News

York College student harnesses the sun to power lawn care business

Written by Paul Kuehnel/The York Daily Record | Jul 18, 2017 2:27 PM
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Brad Lockwood at his York Township home with the charging station that supplies power for his mowing business, Lockwood Lawns LLC. Paul Kuehnel, York Daily Record

(York) -- Brad Lockwood wants to change the way commercial lawn mowing companies use the sun to grow their business.

The 20-year-old York Township man has earned money mowing lawns since he was 9. Now, he's channeling his role model, Elon Musk of Tesla and SpaceX fame, to run a landscaping business that draws all its power from solar energy.

 "Energy is one of the biggest challenges that my generation will face in the future," the rising junior at York College said. 

He specifically admires Musk's way of changing the way a car company and its customers look at powering vehicles.

He taught himself about solar power beginning with a solar charger he made for his mobile phone that charged from his dorm window. Lockwood, who is also completing a paid internship at American Hydro, figured that he could make a larger solar charging station to recharge the batteries that power his mowers, grass trimmers and other power tools.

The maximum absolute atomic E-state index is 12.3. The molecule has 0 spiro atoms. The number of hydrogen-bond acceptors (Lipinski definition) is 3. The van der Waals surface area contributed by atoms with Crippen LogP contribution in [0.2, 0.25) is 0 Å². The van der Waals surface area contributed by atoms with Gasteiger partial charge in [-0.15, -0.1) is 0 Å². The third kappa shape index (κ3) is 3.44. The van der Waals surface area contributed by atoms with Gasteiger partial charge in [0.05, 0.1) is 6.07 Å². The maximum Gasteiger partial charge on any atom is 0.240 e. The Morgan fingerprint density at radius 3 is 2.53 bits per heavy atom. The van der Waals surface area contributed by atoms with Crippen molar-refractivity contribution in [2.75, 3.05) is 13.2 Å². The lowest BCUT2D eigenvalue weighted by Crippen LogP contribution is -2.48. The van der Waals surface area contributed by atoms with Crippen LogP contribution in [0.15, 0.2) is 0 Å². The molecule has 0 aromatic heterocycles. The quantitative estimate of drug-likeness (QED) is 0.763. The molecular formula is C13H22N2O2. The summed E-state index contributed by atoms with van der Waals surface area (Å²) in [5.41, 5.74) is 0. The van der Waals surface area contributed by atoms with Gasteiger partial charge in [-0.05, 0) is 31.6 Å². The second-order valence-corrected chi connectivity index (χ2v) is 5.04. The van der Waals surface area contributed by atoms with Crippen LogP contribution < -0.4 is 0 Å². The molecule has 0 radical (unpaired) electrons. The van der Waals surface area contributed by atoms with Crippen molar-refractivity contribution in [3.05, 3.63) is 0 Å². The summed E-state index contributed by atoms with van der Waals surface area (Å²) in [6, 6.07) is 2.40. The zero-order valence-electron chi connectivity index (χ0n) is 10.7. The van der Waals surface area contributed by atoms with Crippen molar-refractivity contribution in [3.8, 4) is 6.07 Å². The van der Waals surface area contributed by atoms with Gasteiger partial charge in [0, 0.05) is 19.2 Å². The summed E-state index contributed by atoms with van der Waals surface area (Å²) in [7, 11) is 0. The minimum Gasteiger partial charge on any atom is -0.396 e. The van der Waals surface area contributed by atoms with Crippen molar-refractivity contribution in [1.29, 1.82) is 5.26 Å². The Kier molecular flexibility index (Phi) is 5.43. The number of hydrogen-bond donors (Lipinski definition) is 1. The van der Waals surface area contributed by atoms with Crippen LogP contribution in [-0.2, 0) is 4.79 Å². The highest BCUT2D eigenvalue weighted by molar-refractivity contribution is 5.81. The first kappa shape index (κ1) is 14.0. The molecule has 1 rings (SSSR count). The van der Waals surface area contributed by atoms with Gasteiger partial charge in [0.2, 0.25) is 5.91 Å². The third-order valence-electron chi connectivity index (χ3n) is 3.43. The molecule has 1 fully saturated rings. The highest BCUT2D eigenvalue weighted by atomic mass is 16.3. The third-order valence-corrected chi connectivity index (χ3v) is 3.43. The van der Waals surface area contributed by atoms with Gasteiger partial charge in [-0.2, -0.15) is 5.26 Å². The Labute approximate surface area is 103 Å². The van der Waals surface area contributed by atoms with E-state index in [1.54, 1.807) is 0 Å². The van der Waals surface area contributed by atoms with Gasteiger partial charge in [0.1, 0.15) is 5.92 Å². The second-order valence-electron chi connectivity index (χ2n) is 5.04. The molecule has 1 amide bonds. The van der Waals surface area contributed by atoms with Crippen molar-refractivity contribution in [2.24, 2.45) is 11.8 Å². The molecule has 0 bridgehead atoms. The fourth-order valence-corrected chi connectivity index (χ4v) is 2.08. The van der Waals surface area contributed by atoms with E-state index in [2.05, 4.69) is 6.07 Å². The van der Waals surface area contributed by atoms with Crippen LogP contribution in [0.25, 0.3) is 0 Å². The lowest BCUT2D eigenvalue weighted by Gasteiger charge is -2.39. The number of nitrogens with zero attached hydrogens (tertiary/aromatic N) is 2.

This man who has a love of climbing and backpacking says that people might call him an environmentalist, but he describes himself as "just a person like any other organism that cares about its surroundings and how it affects it ... and how it affects other people."

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Brad Lockwood with an electric mower, string trimmer and blower that he charges with the solar charging station behind him. (Photo: Paul Kuehnel, York Daily Record)

The solar charging station Lockwood built creates enough power to allow him to cut four lawns a day, or about 10 acres a week. He currently has nine customers for his business, Lockwood Lawns, which he recently registered as an LLC.

Two customers sought out the solar lawn company because of Lockwood's renewable power source.

Lockwood said his goal isn't to steal customers away and make the competition angry, but rather it's to make a zero-emissions method of doing things more common.

"I want a zero emissions lawn service to become the norm in 10 years," he said.

This story is part of a partnership between WITF and the York Daily Record.

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